Be aware that all these numbers COUNT; they MATTER. So, you must “Count the Right Numbers”! It is easy to forget that if there is an unrebutted finding of adverse impact NOT ONLY does the contractor have to PAY BACK PAY, IT ALSO MUST ELIMINATE THE “TEST” THAT IS CAUSING THE ADVERSE IMPACT. Stands to reason, doesn’t it? The contractor has to stop discriminating, even if it was unintentional. But change can be costly and disruptive so it’s important that the contractor know what particular selection device or devices it has to abandon. Particularly in the case of professionally developed standardized tests, eliminating or changing them may be more expensive than the back pay assessed! Simply paying money because there’s a statistical disparity in the “bottom line” will NOT prevent the same thing from occurring again – and again. Cause must be determined so that the contractor can either rebut the presumption of discrimination by showing the business necessity for the “test” causing adverse impact OR, eliminate/ change that “test” going forward so as to eliminate the disproportionate exclusion that is unlawful because it either cannot be defended (for lack of data/records) or because it is truly indefensible.
You need these data; therefore, you need to retain these records. The OFCCP needs these data, therefore you are required to retain these records.
Jobs with multiple locations
Asked by Natalia F. - Aug 10, 2018
We are expecting a contract that will have task orders issued in different regions across the US (Virginia, Ohio, Texas, Colorado, Maryland, Washington DC and Illinois) and we would like to build a pipeline of candidates for the possible positions coming in the future, all position listed as contingent. We have presence in all these states. There are a total of 40 possible openings the majority of them with Secret Clearance as requirement. Are we able to post one job per job title and state that we are accepting applications and that the work could be in multiple states (listing out the states) or do we need to do an opening per job per location? Thanks for your help.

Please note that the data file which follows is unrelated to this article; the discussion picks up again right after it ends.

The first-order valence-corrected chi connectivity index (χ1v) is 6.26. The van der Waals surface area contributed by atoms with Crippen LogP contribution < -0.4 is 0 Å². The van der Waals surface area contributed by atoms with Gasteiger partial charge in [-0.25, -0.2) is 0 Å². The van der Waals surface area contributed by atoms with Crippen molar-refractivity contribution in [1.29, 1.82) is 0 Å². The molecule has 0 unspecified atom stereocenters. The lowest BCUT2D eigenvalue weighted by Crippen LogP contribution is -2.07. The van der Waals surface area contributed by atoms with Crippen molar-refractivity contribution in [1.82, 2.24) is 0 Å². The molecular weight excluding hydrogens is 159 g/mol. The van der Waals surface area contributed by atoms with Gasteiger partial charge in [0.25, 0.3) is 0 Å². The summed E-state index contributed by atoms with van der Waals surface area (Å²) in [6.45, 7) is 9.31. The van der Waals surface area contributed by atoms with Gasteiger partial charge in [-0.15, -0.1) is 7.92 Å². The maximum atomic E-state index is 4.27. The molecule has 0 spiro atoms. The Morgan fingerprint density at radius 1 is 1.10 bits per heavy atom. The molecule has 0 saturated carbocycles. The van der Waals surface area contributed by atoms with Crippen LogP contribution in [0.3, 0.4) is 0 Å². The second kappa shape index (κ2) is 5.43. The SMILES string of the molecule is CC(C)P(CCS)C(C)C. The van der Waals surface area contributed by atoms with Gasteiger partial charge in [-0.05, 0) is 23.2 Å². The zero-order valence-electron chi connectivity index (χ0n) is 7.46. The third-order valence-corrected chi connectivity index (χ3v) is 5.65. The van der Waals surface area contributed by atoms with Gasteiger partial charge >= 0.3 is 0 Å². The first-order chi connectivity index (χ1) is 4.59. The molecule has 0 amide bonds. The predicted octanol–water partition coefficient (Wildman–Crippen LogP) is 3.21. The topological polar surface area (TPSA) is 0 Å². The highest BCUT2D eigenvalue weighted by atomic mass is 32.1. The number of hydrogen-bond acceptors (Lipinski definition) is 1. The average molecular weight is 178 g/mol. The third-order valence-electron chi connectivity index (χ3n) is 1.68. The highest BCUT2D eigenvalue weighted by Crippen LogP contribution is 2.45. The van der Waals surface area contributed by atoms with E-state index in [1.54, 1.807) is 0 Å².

Answered by Lisa Kaiser from The Kaiser Law Group, PLLC - Aug 17, 2018
There is no requirement to have jobs listed by location. A company can certainly be within OFCCP regulations if it posts a job which states that the work could be located in multiple states (and any other requirements, such as clearance level, for the job). The only tricky part might be if your company has more than one AAP. You would just want to make sure that the applicants and hires align with the appropriate AAP (as well as the EEO-1 and VETS 4212). It is also within regulations if the job ends up going away and there is no hire, but "pipelines" can be difficult to do well, so I recommend that you ensure that practice does not impact your pool or analysis of that pool.
2 Week Posting Requirement
Asked by Anonymous - Aug 09, 2018
I've found it before but having trouble on the OFCCP site finding the REG that shows the requirement to post jobs for a minimum of two weeks. Can some send me the link to that verbiage?
Answered by David Cohen from DCI Consulting - Aug 09, 2018
Here is a link to the regulation that requires the job listing but there is no requirement to list the job for two weeks. 60-300.5 Equal Opportunity Clause - https://www.ecfr.gov/cgi-bin/text-idx?SID=afb08cd93b5e878cec05dec64d64486c&mc=true&node=pt41.1.60_6300&rgn=div5#se41.1.60_6300_184
Using Disposition Code "Not Selected: Experience Overly Extensive"
Asked by Donna R. - Aug 02, 2018
In other words, the candidate is "over" qualified. This would be the perfect code for our needs, but is it advisable to use? I saw this as an example from another company, but thought it sounded discriminatory? Please advise. Thank you.
The use of disposition codes help you document the reason why an applicant fell out of consideration for the position. They should help you justify your selection decision if you have to defend it. Employers need to be careful about using disposition codes that may disproportionately exclude certain individuals. You are much better off using strategic disposition codes that better identify why a candidate is not qualified, or why a candidate is less qualified than the individual you selected, such as “experience not directly related,” “experience not most recent,” or “not as qualified due to type of experience or type of employer.” Ellen Shong-Bergman has written an extensive two-part article on disposition codes in the May and June editions of The OFCCP Digest, where she offered many helpful and strategic disposition codes that employers can use in a variety of situations. Similar questions on disposition codes have been answered in this forum before and I would encourage you to read those answers as well. You can find them by using the search field at the top of this forum and enter “disposition codes”.